Friday, June 27, 2008

Fluxx vs. Munchkin, where's the love?

It occurred to me recently that Fluxx and Munchkin have quite a few similarities, but one notable difference.

The similarities is that both are silly-themed light card games based on a simple concept that have proved to be quite popular and served as the basis for a seemingly endless series of expansions.

The notable difference between them is that Munchkin has a vocal legion of critics as well as fans, wile few people seem to give Fluxx much thought at all, except to play it.

This strikes me as rather odd, because the similarities between the games are such that most of the standard criticisms of Munchkin seem just as valid for Fluxx, yet Fluxx gets a pass.

None of this is meant, in any way, to suggest that Fluxx deserves more criticism, but rather that Munchkin seems over-criticized.

Both games are highly luck dependent. While there's certainly room to influence your chances in both games, in neither game is skillful or clever play consistently rewarded with victory. Yet Munchkin seems the one to catch the most flak for being a game of luck.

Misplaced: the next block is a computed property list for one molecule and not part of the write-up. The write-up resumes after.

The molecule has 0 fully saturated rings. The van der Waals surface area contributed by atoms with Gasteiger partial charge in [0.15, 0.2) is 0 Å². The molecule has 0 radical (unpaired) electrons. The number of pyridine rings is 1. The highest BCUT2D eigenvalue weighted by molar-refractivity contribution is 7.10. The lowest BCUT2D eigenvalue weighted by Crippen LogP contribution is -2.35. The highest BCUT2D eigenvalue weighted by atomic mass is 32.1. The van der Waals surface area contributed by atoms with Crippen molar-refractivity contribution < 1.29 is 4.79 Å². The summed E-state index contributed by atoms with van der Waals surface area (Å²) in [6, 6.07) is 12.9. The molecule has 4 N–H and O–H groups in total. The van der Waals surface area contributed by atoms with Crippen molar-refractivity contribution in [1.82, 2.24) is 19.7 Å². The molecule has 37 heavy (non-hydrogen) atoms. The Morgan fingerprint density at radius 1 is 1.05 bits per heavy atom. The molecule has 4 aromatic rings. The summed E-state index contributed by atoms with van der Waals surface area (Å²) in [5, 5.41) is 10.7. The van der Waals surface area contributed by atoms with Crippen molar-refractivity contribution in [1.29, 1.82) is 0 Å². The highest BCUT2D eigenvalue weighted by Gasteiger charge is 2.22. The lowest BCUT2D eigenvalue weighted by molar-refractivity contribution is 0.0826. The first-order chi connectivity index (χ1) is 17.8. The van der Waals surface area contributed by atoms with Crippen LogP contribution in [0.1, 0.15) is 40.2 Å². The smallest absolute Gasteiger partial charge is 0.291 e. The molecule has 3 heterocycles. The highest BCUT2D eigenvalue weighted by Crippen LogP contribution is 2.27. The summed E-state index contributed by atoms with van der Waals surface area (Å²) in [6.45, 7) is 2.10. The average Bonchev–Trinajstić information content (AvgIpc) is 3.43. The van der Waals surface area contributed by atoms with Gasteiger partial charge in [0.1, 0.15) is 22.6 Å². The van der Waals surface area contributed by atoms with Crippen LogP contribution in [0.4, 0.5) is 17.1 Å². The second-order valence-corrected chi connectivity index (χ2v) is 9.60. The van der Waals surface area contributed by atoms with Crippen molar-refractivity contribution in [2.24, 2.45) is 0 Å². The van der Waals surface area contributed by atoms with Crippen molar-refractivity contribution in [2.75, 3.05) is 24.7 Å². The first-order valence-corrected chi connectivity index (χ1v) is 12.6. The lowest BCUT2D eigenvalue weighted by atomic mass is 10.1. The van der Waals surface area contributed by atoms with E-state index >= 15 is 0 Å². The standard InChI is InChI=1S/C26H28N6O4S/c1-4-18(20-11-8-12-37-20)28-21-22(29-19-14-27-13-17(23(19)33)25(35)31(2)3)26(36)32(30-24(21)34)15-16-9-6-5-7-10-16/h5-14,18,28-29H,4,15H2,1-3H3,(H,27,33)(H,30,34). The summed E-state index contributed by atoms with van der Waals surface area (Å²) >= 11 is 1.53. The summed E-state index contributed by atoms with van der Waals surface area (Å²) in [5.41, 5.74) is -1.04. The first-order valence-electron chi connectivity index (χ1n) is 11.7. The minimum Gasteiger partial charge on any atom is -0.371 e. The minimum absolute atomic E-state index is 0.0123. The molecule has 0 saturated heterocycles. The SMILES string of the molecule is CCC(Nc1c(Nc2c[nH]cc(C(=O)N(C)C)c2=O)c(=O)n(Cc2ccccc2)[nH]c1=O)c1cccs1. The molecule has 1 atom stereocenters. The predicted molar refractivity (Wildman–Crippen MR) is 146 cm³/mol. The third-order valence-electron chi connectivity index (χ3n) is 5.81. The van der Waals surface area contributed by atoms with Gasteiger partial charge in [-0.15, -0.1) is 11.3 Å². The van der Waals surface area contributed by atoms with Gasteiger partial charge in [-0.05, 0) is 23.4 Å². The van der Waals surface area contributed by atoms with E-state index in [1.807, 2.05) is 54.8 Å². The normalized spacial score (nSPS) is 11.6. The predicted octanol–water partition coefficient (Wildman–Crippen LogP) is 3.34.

Both games might, at first blush, seem a little pricey for what you get. Fluxx, for example, gives you 84 cards, a small rule sheet and a flimsy box for $12.95. Munchkin series base games run about $24.95 but for that price you get a box, a four-page large rules set, a die and about twice as many cards -- bigger and all with original artwork. Yet it's Munchkin that gets roundly criticized for its price.

The expansions come in for even more criticism on price. But, while a typical Munchkin expansion gives you 112 new cards for $17.95, or about 16 cents per card, a Fluxx expansion gives you just 7 cards for $2, or almost 29 cents per card.

Both games are sometimes criticized for being rather stereotyped and repetitive in play, but this seems to be a bigger sin for Munchkin than Fluxx.

One wonders if the critics of Munchkin are really sniping at the publisher, Steve Jackson Games, rather than the product. Looney Labs, the publisher of Fluxx has been around for much less time and is pretty much a one-trick pony game company, whereas Steve Jackson Games is one of the oldest continuously operating game companies in adventure gaming and has had more time to accumulate more disgruntled barnacles along the way.

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